For Isabelle Harrison, the coronavirus wake-up call came when she rushed to her grocery store in Bologna, Italy, to find the shelves cleaned out of pasta.
Spaghetti. Fusilli. Even tiny bags of tiny macaroni. All gone.
“I immediately thought, ‘Uh-oh, there’s no pasta in Italy?’” Harrison said in a recent phone interview two days after returning from Italy, where she is a center on the Virtus Segafredo Bologna basketball team. “That’s how serious it became, literally overnight. It was like living in a panic zone. So many horror stories were coming out. People were dying.”
That was the second Monday in March, before the Italian government ordered a total lockdown to control the spread of the virus. Harrison’s league suspended its season. Her phone blew up with texts from friends and relatives in the United States, begging her to come home.
Harrison, who spends the WNBA season with the Dallas Wings, has autoimmune problems, so she wanted to get out of Italy and closer to her support system. She paid $1,000 for a one-way ticket to Texas and, on Thursday, strapped on a medical mask and flew back to the United States. She planned to hole up in a hotel outside Dallas for two weeks, in self-quarantine because she didn’t want to risk infecting others.
“I don’t know if our season will restart or even if I will get paid now, and financially this paycheck is definitely important to me,” said Harrison, who is from Nashville and played for the University of Tennessee. “This whole situation is just so scary.”
The coronavirus has upended the sports world, throwing many professional athletes, like Harrison, into uncertainty. But women, who have fought so hard to get to the top level of sports, might feel a sharper pain than travel woes. Their paychecks and sponsor deals are often much smaller than men’s; their leagues are less established. The specter of a recession is an additional concern.
Women’s professional leagues are usually laser-focused on building on their successes and finding ways to cultivate their brands to make them sustainable for the long run. But like the rest of a population faced with daily complications caused by the coronavirus, they now have to figure out how to navigate a world that changes seemingly by the minute.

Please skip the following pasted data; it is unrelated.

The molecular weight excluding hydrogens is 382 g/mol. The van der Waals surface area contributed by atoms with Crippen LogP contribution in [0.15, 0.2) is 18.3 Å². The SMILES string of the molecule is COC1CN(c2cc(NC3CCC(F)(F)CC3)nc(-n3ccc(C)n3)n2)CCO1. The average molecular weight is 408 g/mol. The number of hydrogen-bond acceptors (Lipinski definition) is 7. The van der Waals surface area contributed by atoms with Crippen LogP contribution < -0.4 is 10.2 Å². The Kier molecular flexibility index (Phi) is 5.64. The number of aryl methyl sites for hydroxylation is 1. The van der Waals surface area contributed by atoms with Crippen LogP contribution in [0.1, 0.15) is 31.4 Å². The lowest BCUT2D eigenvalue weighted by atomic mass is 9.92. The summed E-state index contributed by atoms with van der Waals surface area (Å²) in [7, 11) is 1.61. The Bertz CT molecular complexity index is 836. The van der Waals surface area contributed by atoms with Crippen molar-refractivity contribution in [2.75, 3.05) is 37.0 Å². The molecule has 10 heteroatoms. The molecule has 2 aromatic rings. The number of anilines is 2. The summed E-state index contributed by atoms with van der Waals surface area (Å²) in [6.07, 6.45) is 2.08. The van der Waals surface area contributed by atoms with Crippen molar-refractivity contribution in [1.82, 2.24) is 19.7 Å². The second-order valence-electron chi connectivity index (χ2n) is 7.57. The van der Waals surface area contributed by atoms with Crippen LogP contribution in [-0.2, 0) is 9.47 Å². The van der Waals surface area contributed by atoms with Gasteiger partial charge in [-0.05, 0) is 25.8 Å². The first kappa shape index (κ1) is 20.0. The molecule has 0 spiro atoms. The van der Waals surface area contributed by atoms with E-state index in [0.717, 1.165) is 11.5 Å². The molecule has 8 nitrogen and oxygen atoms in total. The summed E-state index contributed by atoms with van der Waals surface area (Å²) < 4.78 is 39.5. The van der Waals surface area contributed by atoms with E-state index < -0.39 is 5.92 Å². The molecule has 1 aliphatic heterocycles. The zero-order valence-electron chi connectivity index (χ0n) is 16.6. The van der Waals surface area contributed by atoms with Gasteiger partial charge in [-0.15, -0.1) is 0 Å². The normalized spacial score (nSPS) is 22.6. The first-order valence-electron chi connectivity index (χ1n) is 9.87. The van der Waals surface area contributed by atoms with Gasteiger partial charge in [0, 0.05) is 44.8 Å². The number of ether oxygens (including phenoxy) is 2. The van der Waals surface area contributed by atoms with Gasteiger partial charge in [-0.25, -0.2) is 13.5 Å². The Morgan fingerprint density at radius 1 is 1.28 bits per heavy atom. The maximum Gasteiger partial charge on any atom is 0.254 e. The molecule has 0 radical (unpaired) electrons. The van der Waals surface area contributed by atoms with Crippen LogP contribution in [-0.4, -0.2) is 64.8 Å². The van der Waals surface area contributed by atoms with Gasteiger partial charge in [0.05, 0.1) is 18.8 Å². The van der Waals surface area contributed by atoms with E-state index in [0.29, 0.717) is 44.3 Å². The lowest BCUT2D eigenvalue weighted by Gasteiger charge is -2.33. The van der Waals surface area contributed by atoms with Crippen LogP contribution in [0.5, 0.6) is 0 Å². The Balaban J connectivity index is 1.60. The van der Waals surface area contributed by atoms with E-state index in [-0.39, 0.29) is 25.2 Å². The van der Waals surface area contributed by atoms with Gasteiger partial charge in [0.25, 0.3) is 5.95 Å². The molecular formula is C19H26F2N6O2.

Basketball leagues like the Chinese Basketball Association and Harrison’s Euroleague have shuttered, sending players scrambling. Harrison’s agent, Boris Lelchitski, said that he was concerned his clients who play overseas would be shortchanged on salaries or bonuses and that his “sneaking suspicion is that we won’t be getting paid” by teams in countries hit hard by the virus. That lost money will especially hurt female players, he said, because salaries in leagues outside the United States tend to be three to five times higher than the pay in the WNBA. For players who are not in the WNBA, he added, those checks are essential.
Golfers on the LPGA Tour, who play for purses that are a fraction of those available to men on the PGA Tour, had just finished playing in Australia last month when their next three tournaments in Asia were canceled. After about a month off, they learned that three upcoming American tournaments had been postponed.
The National Women’s Soccer League first canceled its preseason games and then on Friday announced a delay of its regular season, which was scheduled to begin April 18 with the first live nationwide broadcast of an NWSL game. The CBS coverage of the game between the Washington Spirit and the OL Reign was expected to catapult the league into its eighth season, but it is unclear whether CBS will broadcast a rescheduled opener.
Preparing for the NWSL’s uncertain near future has been the main job, and an unexpected task, of Lisa Baird, the commissioner who began her job on March 10, a day before the NBA suspended its season and two days before the NCAA canceled its postseason basketball tournaments.
During her decade as chief marketing officer for the U.S. Olympic Committee, Baird sometimes saw this type of panic, including when the Zika virus threatened the 2016 Rio Olympics. But it was never so widespread or on her doorstep.
She realizes that there is an urgency for the NWSL to capitalize on the United States’ 2019 World Cup victory and the national team’s news media exposure during its fight for equal pay. More than half of the NWSL’s teams set attendance records last year in post-World Cup matches, and a Portland Thorns home game set the league’s attendance record, with 25,218 fans.
“Of course, I’m concerned, but what I’m concerned about the most is fan and player safety,” Baird said in a recent phone interview, adding that she expects the league to be fine regardless of the coronavirus’ effect on the schedule.